For 30 years, from 1974-2004, the Hennessy’s hosted large Thanksgiving feasts at their home where the headcount often exceeded 50 and where Richard’s distinct, shrieking laugh could be heard throughout the house. Many of those invited had no family or plans and people returned year after year.

Richard began collecting as a teenager. Susan remembers that “when the other boys were playing football, Richard was buying his first tall clock,” lugging it to his parents’ home from a “clock guy” – a restorer – where he had hung around after school. Richard’s collection is large and eclectic and includes French porcelain, glassware, Delftware, Imari, and he was an unforgettable figure at auctions with his white beard, faded bib overalls and flannel shirts.

His collection of Maine painters is well known; Gordon Robinson, Roger Deering, Abbott Graves, Lynne Carr, and Bruce Penney hang in every room in the Hennessys’ house, but Richard’s passion was Louis Doyle Norton (1868-1940), a Turbat’s Creek painter noted for his murals, portraits, and pastels of the waterfront and everyday life in early Kennebunkport. Richard considered him “a genius.”

Richard lived with Susan and their many rescued dogs in the 1747 Titcomb Garrison House on Old Port Road, described as “perhaps the oldest home in Kennebunk,” once part of a 2,000 acre land grant from King George II to shipbuilder Stephen Titcomb of Newbury and called a “garrison” for its Indian raid defenses. Now in the Museum of the Streets heritage trail in Kennebunk, Richard discovered the property while driving by as a For Sale sign was being hung. He bought it the same day.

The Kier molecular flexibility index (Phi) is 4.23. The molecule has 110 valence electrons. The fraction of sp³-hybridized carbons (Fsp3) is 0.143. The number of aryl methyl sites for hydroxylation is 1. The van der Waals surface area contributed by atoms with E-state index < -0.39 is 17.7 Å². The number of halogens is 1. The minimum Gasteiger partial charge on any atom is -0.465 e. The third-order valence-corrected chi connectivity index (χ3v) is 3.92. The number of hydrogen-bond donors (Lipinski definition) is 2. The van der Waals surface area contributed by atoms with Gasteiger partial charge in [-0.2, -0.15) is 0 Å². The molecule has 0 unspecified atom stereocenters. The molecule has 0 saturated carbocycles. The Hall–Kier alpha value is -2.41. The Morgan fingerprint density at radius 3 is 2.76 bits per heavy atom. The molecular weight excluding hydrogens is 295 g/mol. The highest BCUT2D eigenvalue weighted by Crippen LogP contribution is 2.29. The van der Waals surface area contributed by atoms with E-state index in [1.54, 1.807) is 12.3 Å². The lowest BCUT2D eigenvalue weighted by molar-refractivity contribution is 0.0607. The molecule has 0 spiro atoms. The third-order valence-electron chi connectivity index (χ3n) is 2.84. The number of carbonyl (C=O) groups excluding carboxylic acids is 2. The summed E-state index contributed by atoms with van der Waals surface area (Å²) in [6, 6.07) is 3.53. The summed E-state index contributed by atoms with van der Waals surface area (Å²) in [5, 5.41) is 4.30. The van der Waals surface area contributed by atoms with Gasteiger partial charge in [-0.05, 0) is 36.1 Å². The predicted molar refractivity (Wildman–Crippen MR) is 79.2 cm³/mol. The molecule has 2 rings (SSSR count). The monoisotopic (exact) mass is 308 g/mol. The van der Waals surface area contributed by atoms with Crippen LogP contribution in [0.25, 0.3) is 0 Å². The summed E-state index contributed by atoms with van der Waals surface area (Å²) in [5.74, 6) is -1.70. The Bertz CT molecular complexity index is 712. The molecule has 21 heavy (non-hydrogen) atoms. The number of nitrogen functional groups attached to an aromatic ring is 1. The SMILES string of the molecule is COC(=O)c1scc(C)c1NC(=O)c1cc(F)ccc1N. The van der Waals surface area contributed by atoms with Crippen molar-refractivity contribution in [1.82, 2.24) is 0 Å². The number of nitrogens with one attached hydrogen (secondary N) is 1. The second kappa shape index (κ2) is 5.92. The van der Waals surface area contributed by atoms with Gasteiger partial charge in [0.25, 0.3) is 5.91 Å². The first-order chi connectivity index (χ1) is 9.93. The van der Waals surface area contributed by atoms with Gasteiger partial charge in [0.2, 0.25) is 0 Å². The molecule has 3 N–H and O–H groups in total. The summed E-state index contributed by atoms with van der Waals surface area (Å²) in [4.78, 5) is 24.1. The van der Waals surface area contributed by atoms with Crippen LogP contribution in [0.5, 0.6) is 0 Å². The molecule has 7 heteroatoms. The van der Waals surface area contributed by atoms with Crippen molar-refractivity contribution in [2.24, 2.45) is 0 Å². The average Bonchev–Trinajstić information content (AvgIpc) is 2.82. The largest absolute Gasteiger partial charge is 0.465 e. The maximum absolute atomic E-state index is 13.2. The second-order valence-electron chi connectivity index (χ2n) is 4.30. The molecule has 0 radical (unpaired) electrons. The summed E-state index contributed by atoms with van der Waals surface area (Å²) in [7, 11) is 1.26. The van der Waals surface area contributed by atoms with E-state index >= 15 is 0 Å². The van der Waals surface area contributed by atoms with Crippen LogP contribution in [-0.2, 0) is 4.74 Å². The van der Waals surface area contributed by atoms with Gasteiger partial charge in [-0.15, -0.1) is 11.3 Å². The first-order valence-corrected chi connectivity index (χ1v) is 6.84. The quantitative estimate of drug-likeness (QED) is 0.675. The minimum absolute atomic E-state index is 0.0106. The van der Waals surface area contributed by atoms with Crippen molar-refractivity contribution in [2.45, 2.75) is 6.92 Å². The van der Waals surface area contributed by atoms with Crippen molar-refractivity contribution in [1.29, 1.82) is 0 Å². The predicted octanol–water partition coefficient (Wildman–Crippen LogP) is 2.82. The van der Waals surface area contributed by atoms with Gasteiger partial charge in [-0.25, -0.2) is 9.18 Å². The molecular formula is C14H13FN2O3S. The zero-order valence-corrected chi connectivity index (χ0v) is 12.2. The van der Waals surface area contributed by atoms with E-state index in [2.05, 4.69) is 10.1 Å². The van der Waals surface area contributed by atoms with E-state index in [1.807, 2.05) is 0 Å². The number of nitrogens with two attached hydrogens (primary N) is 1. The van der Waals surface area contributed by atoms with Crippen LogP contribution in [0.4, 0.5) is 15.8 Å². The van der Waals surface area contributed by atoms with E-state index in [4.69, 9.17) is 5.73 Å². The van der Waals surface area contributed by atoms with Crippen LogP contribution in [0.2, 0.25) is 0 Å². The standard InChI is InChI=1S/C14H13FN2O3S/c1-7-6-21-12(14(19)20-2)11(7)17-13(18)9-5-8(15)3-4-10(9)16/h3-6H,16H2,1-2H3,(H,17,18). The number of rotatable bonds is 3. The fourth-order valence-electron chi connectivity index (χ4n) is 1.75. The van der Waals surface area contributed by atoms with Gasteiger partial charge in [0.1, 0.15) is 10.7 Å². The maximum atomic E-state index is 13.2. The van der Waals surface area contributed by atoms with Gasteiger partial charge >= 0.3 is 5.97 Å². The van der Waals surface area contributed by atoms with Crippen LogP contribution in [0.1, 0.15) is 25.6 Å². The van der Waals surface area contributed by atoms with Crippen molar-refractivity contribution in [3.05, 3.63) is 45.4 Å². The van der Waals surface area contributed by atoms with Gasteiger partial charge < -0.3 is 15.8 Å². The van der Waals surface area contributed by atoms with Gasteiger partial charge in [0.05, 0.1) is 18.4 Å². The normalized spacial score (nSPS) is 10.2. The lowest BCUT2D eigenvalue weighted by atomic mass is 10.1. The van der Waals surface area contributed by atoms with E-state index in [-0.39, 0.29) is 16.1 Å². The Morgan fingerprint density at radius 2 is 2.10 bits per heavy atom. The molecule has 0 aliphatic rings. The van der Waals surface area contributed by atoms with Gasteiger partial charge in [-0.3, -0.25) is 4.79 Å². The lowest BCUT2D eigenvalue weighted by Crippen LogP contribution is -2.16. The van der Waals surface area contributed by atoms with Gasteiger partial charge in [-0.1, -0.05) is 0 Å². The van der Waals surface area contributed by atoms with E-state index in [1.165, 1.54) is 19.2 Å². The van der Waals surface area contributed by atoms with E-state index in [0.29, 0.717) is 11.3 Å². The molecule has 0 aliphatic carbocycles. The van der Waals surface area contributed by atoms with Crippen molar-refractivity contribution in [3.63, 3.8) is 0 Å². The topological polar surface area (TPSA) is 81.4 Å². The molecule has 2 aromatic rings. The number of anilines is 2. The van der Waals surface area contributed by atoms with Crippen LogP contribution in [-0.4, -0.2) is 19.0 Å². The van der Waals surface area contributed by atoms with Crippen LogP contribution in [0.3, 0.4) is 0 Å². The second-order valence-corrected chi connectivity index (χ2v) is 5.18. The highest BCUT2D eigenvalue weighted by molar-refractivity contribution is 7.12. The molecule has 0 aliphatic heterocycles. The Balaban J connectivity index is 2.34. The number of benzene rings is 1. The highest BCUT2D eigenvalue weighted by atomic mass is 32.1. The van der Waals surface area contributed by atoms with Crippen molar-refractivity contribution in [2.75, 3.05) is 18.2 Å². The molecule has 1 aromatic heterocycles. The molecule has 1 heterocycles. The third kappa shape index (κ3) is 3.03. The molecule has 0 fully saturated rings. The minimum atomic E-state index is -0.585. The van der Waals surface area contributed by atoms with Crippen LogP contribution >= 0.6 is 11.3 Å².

Anyone familiar with “Rotten Richard” knew he cultivated a gruff façade – cooking dinner with a “big fat Manhattan” in hand, he would tell guests “if you don’t like it, throw it against the wall!” But he embraced a bighearted, Dickensian view of life, reaching across class, religion, and age – befriending artists, rabbis, dishwashers, filmmakers, handymen, scholars – were all welcomed, sat by the fire, fed well, and loyally looked after. Sick friends were brought hot dinners, loans made (and rarely repaid), work found for those down on their luck. He laughed at human foibles, especially his own, telling and retelling stories where he was often the butt of his own joke. As his brother Vincent recalls, “He lived the way he wanted to live and he was good to a lot of people.”

He is survived by his wife, Susan, his two brothers, Vincent of Kennebunkport and Steven of Dayton, their wives Mary and Cynthia and his nieces and nephews James, Katherine, Mary Ellen, Thomas, Patrick and Brian.

In lieu of flowers, donations may be made to the AWS (Animal Welfare Society) P.O. Box 143, West Kennebunk, ME 04094 or Community Outreach Services, Inc. P.O. Box 175, Kennebunk, ME 04043.

To share a memory or leave a message of condolence, please visit Richard’s Book of Memories Page at www.bibberfuneral.com.

Arrangements are in care of Bibber Memorial Chapel, 67 Summer St., Kennebunk, ME 04043. www.bibbermemorial.com.